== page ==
*I have referred to my baby as an ‘it baby’. Whilst I understand that this is not a pleasant or appropriate term it is honest to the way I felt at the time.
Notes from dsdfamilies
We are grateful to A’s Mum for this informative and honest piece. Below we add some further thoughts and tips for mums and dads in similar circumstances:
Where to start?
If you want to inform yourself prior to the birth, then do have a look at the brochure ‘When your baby is born with genitals that look different – the first days’. It will give you some perspective on what might happen and the time frame. You find the brochure on this website.
Another place to start learning about dsd is the www.aboutkidshealth.ca website, and search for DSD or Sex Development.
This information can still be quite difficult and overwhelming but it is a good and friendly starting point to understand how variations in sex development occur, to learn that genitals develop along a spectrum, and to learn about growing children and puberty.
In general, we would advise to step away from Google. Avoid general searches and only visit recommended resources. There is a lot of outdated information on the Internet often produced with a sensationalist spin. We are trying to produce new condition specific materials for this website too.
It sounds like common sense that you would be given some private space, but maternity wards are busy places and a private room can often not be guaranteed… We do have families who were placed on general recovery wards with only a curtain for privacy… That is not helpful. Keep revisiting this and insist. Say ‘this is important to my family’.
Sometimes, in smaller maternity hospitals, staff might give you a bit too much privacy, simply because they don’t know how best to support you. Take control and just say ‘I understand that you are not familiar with these conditions and that we are waiting to get other experts involved but in mean time can you help me with feeding/bathing/going to the toilet/ pain relief/ etc.’
The Bounty Lady and difficult questions
If anyone asks you while you are in the hospital whether your baby is a boy or a girl at a time when you are not ready to discuss this, just say ‘I appreciate you asking, but for now we would really like some private time’ – be friendly and firm (practice at home), and don’t be scared.
You may feel concerned that everyone will know what is going on, as if there is a big spotlight on you. That’s really not the case and in general people know that the birth of a baby can be really stressful. They will understand that whatever‘s the matter, you need to be given some space.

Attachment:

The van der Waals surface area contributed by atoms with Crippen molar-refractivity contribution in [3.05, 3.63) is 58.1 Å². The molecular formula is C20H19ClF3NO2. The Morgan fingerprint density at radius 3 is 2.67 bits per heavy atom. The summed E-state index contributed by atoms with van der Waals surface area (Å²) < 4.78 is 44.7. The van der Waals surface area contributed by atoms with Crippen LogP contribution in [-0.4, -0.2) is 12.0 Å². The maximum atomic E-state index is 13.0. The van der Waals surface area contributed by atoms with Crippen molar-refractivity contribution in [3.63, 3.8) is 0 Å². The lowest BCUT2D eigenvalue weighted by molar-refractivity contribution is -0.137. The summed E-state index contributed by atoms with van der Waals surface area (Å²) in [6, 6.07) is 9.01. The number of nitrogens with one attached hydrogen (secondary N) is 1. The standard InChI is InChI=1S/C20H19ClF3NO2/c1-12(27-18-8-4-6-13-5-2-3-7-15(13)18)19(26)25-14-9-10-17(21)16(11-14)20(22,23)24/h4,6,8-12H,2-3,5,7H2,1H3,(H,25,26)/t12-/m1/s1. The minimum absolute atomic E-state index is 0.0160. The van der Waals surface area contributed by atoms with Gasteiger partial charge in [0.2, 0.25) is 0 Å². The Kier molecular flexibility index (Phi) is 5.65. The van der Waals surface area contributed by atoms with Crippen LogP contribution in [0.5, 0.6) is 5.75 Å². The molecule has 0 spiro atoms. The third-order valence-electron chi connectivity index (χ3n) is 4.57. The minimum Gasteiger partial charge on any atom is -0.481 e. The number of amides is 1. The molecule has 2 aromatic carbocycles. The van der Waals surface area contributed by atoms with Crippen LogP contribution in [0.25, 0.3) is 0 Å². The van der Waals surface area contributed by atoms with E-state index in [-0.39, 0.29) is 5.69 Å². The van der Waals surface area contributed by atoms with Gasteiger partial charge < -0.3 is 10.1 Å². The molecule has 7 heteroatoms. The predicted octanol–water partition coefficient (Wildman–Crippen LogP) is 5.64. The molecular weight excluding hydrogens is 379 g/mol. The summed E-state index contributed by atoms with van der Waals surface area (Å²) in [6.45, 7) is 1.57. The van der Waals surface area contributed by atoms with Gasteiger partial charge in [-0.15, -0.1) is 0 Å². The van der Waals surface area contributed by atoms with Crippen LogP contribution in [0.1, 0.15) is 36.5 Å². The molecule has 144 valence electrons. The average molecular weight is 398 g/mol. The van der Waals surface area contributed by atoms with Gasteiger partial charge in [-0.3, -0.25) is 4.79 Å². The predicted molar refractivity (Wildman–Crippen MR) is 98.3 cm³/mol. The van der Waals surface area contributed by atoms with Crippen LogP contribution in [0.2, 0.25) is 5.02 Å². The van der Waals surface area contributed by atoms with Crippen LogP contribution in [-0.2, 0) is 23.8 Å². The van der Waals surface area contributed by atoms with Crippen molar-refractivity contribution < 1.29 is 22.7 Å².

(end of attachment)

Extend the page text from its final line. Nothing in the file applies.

And if the Bounty lady does come – just be pragmatic. Ask her what the difference is between the girl and the boy bag and choose the one that you fancy most! It really doesn’t matter.
(And if this is your first baby: Bounty ladies come round in most UK hospitals shortly after the birth of your baby with a goodie bag of 2 free nappies and very small pots of cream for baby’s bottom and breast pads etc. and/but also with a form you need to register for child benefit. They are called Bounty ladies, because the company who organises this is called ‘Bounty’). Really, the only thing you need from that bag is the child benefit form.
Ultrasounds are sometimes used to assess the internal development of our babies, and to explore e.g. if there is a uterus or gonads (ovary, testes) inside your baby’s pelvis. However, the reality is that even very experienced ultrasound technicians and consultants may misinterpret these on ultrasound.
To really understand how your baby developed, you need to be patient and look at ‘the bigger picture’, i.e. all the information that is gathered about your little one and all the tests that are done and include an experienced DSD team in all discussions.
If you do produce a birth plan, be clear of what the local hospital should do when baby is born (inform DSD team/point of contact, what tests to start), and plan for when and how to transfer mum and baby to the DSD team – obviously allowing for exceptional circumstances.
Lots of support is directed at mums and babies, and sometimes that can be quite hard for the dads: how best to help in circumstances that are so unfamiliar (be it dsd or having a newborn!).
Take the time to talk to each other about what is happening and how it makes you feel. Are you both on the same wavelength?
Make a list of questions you have about the short term, the medium and the long term…that’s how you both learn about each other’s hopes and worries, and how you become and stay a team.
After birth, take charge of bathing, help with burping, eat healthily and look after yourself too – not just partner and baby and other family members.
Some dads find it tricky to talk about sex organs/genitals or sexual pleasure of their new born and prefer to leave it to their partner and the doctors. Try to remember that you are a crucial advocate for your child, so take the opportunity to learn and be a part of all discussions.
Other dads can’t take time off work very long – and find this adds stress in dealing with questions. Think ahead about how you will manage this. Do you have a friend to talk to before you go back to work – talking with a friend will help prepare you for dealing with questions and feelings of uncertainty and worry that you may have. Some dads feel they are not ready to talk with their friends about this and choose to talk with the dsd psychologist, or specialist endocrine nurse.
At all times, try to remember that dsd is only a small part of your beautiful baby and that so much worry is concentrated in the early days.
And that with your love and support your child will grow up to be a happy and confident young person.